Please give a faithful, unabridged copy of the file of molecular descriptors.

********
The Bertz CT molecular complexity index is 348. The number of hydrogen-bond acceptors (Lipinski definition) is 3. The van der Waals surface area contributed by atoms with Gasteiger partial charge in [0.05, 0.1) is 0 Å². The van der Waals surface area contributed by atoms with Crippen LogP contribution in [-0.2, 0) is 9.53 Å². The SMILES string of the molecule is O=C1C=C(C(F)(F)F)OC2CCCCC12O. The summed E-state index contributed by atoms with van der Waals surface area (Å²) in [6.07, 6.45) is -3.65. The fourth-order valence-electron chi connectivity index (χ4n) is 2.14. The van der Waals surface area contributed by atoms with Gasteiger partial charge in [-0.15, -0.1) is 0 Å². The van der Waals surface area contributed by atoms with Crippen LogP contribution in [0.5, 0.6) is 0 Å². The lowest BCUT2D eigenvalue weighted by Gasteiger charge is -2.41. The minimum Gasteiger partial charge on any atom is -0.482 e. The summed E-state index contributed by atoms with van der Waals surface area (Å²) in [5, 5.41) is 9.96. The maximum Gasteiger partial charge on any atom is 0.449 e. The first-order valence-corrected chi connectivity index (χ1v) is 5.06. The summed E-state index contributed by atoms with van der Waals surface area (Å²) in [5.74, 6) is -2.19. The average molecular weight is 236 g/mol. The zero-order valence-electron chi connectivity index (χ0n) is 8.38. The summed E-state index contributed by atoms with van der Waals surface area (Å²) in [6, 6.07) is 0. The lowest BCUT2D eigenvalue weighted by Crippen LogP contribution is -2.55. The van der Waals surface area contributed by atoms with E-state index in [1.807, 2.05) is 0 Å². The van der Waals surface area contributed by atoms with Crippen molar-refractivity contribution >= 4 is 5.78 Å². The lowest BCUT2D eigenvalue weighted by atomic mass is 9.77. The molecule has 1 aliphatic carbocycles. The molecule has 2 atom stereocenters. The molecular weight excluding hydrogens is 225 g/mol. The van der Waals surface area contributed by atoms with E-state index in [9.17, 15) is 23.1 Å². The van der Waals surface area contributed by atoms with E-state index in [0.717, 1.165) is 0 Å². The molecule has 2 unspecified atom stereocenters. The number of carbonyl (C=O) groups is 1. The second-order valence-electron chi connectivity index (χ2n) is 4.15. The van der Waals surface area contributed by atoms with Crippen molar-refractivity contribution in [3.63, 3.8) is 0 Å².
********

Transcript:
The Bertz CT molecular complexity index is 348. The number of hydrogen-bond acceptors (Lipinski definition) is 3. The van der Waals surface area contributed by atoms with Gasteiger partial charge in [0.05, 0.1) is 0 Å². The van der Waals surface area contributed by atoms with Crippen LogP contribution in [-0.2, 0) is 9.53 Å². The SMILES string of the molecule is O=C1C=C(C(F)(F)F)OC2CCCCC12O. The summed E-state index contributed by atoms with van der Waals surface area (Å²) in [6.07, 6.45) is -3.65. The fourth-order valence-electron chi connectivity index (χ4n) is 2.14. The van der Waals surface area contributed by atoms with Gasteiger partial charge in [-0.15, -0.1) is 0 Å². The van der Waals surface area contributed by atoms with Crippen LogP contribution in [0.5, 0.6) is 0 Å². The lowest BCUT2D eigenvalue weighted by Gasteiger charge is -2.41. The minimum Gasteiger partial charge on any atom is -0.482 e. The summed E-state index contributed by atoms with van der Waals surface area (Å²) in [5, 5.41) is 9.96. The maximum Gasteiger partial charge on any atom is 0.449 e. The first-order valence-corrected chi connectivity index (χ1v) is 5.06. The summed E-state index contributed by atoms with van der Waals surface area (Å²) in [5.74, 6) is -2.19. The average molecular weight is 236 g/mol. The zero-order valence-electron chi connectivity index (χ0n) is 8.38. The summed E-state index contributed by atoms with van der Waals surface area (Å²) in [6, 6.07) is 0. The lowest BCUT2D eigenvalue weighted by Crippen LogP contribution is -2.55. The van der Waals surface area contributed by atoms with E-state index in [1.807, 2.05) is 0 Å². The van der Waals surface area contributed by atoms with Crippen molar-refractivity contribution >= 4 is 5.78 Å². The lowest BCUT2D eigenvalue weighted by atomic mass is 9.77. The molecule has 1 aliphatic carbocycles. The molecule has 2 atom stereocenters. The molecular weight excluding hydrogens is 225 g/mol. The van der Waals surface area contributed by atoms with E-state index in [9.17, 15) is 23.1 Å². The van der Waals surface area contributed by atoms with E-state index in [0.717, 1.165) is 0 Å². The molecule has 2 unspecified atom stereocenters. The number of carbonyl (C=O) groups is 1. The second-order valence-electron chi connectivity index (χ2n) is 4.15. The van der Waals surface area contributed by atoms with Crippen molar-refractivity contribution in [3.63, 3.8) is 0 Å².